Bottom line:  If you’re got a character or story that could be interesting to a teen, it’s probably YA whether you intended it to be or not.   Let me give you a quick example:

Last summer, I read Kate Atkinson’s “When Will There Be Good News?”  One of the characters is 16-year old Reggie, an orphan in the tradition of Dickens: self-sufficient and charming like the Artful Dodger, but honest, good, and put-upon like Oliver.  Roughly a third of the novel is told from Reggie’s point of view, as the narrative switches back and forth between her and two other adult main characters.  Her sections are by far the most winning.  Not only is her plight completely engrossing, her world view is shaped by a unique hybrid of Scottish hard-headedness, orphan-girl pragmatism, and a deeply human and poignant need to be loved.  As she moves through the novel with a big dog galumphing by her side, trying to find a missing woman and baby to whom she is ferociously loyal, she does so with a specifically teenage buoyancy and determination that things will, damnit work out well.

I found myself wishing that Kate Atkinson would write a YA novel with Reggie as star.  Or, if there was a short story about Reggie, I’d publish it in an instant.

Kerri Majors, EditorSo, this is a shout out to all those supposed adult literary fiction writers out there:  Think you don’t write YA?  Think again.

**I’d like to thank Lourdes, our fabulous YA Consultant and Reader, for all the wonderful conversations we’ve had on this topic, especially as I read your honors thesis last year.  Your deep understanding of YA has helped me think about it in ways essential for YARN and this blog 🙂

Subscribe / Share

2 Comments Post a Comment
  1. This is a very interesting post! I just finished my MA in Creative Writing in June and “accidentally” found myself writing YA on and off during the course. I think sometimes the waters get muddied by trying too hard to make the marketing job easier. (Granted, marketing is extremely important but doesn’t always do its job well.) A book with a teenage protagonist isn’t necessarily YA. And lots of teens read books with adult protagonists. Sometimes I think the difference is – YA ends up helping us figure out how to be ourselves better, how to finish growing up. And perhaps that’s why so many adults love it. 🙂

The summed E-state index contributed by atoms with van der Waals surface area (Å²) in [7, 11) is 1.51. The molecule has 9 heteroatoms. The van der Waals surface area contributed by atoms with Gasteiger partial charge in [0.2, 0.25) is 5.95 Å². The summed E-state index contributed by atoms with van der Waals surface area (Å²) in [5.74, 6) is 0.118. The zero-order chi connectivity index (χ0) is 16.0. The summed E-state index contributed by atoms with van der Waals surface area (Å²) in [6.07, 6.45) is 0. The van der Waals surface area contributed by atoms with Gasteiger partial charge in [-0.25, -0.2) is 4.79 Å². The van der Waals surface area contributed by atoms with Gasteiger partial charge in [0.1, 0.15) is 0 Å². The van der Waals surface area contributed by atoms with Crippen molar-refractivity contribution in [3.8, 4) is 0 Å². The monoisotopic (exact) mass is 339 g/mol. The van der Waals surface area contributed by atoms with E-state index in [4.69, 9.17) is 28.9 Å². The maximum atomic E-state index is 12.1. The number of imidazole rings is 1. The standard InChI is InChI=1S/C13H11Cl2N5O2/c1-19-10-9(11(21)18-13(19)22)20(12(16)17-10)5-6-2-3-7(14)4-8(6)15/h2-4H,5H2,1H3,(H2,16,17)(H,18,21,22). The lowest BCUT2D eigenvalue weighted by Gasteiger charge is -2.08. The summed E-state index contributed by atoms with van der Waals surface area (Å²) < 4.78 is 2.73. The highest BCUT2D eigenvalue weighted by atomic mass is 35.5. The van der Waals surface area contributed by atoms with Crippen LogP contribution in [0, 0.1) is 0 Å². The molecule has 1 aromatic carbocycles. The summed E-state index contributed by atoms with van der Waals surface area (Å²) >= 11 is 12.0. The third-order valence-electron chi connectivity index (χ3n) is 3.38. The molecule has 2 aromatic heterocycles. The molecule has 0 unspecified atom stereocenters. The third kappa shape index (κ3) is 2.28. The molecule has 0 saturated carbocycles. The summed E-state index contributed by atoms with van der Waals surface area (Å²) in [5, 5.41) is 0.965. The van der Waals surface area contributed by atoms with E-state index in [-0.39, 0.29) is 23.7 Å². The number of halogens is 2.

2. RBHarkess says:

    I fell into YA by accident. Somebody in my crit group mentioned that she thought my style would suit YA. Thought nothing of it for almost six months, then while struggling with the outline for my next novel – which was not coming together with any enthusiasm – remembered the comment and within a couple of hours the framework had settled out into YA.

    I sort of disagree with Kitty, though.

    I dont agree that YA has to have a ‘message’ or be ‘educational’. Kids have school for education. They have it six to eight hours a day, and I really dont think we as authors should be overtly trying to pass on a message during their recreation time. There is a place, a very wide place, in YA writing to simply provide entertainment. Responsibly, yes. I’m not advocating deliberately inciting antisocial behaviour, but as an adult if you picked up a science fiction book or a crime thriller, would you want someone to be passing you an overt message on effective interpersonal relationships?

Leave a Reply

What Is YARN?

It's a brilliant thing to have a place where you can read fresh original short stories by both seasoned YA authors and aspiring teens. YARN is a great tool box for growing up writing. - Cecil Castellucci

Imagine. Envision. Write. Revise. Submit. Read.

YARN is an award-winning literary journal that publishes outstanding original short fiction, poetry, and essays for Young Adult readers, written by the writers you know and love, as well as fresh new voices...including teens.

We also believe in feedback, which is why we encourage readers to post comments on pieces that inspire thought, emotion, laughter...or whatever.

So. What's your YARN?

Publication Archive